22 September 2015
Centuries of knowledge and learning are to be made available online under major plans to turn Scotland's premier library into a 'global digital destination'. ...
The National Library of Scotland plans to put a third of its renowned collection of 24 million items online in the next 10 years in one of the biggest programmes of its kind anywhere in Europe.
It will be a gateway to information on Scottish culture and history that will allow millions of people to view unique documents including manuscripts of major Scottish writers such as Robert Burns and Walter Scott, official reports on many subjects, thousands of films on life in Scotland, as well as memorabilia from last year's referendum on Scottish independence, among many others.
AN INFORMATION REVOLUTION
Speaking of the strategy, the Library's National Librarian, Dr John Scally, said: 'The internet has created a revolution in how people expect to be able to access information. We want people to be able to connect to our collections from wherever they are, rather than having to consult material in the Library as has been the case for most of our existence. We are committed to removing as many barriers as possible that prevent people accessing our collections and services.'
Our role is to be the guardian of the published and recorded memory of Scotland for current and future generations. Our aim is to make the knowledge held within our collections as widely available as possible.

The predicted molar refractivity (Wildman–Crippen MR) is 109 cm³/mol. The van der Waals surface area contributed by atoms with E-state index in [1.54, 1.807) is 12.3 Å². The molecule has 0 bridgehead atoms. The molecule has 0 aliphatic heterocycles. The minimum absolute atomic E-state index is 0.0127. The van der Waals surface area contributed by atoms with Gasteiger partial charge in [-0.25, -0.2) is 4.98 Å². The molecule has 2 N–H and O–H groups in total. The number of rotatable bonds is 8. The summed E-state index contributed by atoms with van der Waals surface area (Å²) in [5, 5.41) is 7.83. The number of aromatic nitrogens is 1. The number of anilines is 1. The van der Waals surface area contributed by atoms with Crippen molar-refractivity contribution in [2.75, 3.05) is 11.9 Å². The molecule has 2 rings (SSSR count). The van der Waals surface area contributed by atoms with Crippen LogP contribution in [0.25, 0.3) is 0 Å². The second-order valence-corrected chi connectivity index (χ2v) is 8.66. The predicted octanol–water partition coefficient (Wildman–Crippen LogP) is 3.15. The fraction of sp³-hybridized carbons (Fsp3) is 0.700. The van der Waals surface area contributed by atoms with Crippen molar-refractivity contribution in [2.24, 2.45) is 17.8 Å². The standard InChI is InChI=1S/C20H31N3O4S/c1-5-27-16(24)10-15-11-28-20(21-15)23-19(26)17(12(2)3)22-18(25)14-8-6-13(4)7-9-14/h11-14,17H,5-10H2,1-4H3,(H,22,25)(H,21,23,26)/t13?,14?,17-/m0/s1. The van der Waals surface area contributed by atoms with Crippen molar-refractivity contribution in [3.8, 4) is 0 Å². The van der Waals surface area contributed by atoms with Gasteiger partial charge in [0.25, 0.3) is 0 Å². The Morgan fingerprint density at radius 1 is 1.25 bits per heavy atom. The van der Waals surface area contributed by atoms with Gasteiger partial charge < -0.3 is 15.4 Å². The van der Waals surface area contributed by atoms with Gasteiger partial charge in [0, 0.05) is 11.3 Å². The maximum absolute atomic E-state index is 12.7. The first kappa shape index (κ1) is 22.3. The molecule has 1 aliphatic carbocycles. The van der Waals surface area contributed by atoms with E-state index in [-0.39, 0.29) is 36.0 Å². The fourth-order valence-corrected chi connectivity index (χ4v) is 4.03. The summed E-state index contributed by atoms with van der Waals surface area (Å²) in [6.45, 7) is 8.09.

'At no time in our history has it been easier to share the story of Scotland with a global audience. At no time has it been as possible to reach out beyond our buildings to provide services to people living in every part of Scotland. This new strategy seeks to harness technological developments to achieve the central aim of the National Library - to provide access to knowledge that is inspiring, accessible and relevant to anyone, whether living in or interested in Scotland.'The Library, which has seen traffic to its website double in the past five years to more than three million visits annually, already has a strong online presence, with a number of iconic items already digitised, including the last letter of Mary Queen of Scots, the order for the Massacre of Glencoe and the first atlas of Scotland.
To find out more about the National Library of Scotland and its collections, visit the website.
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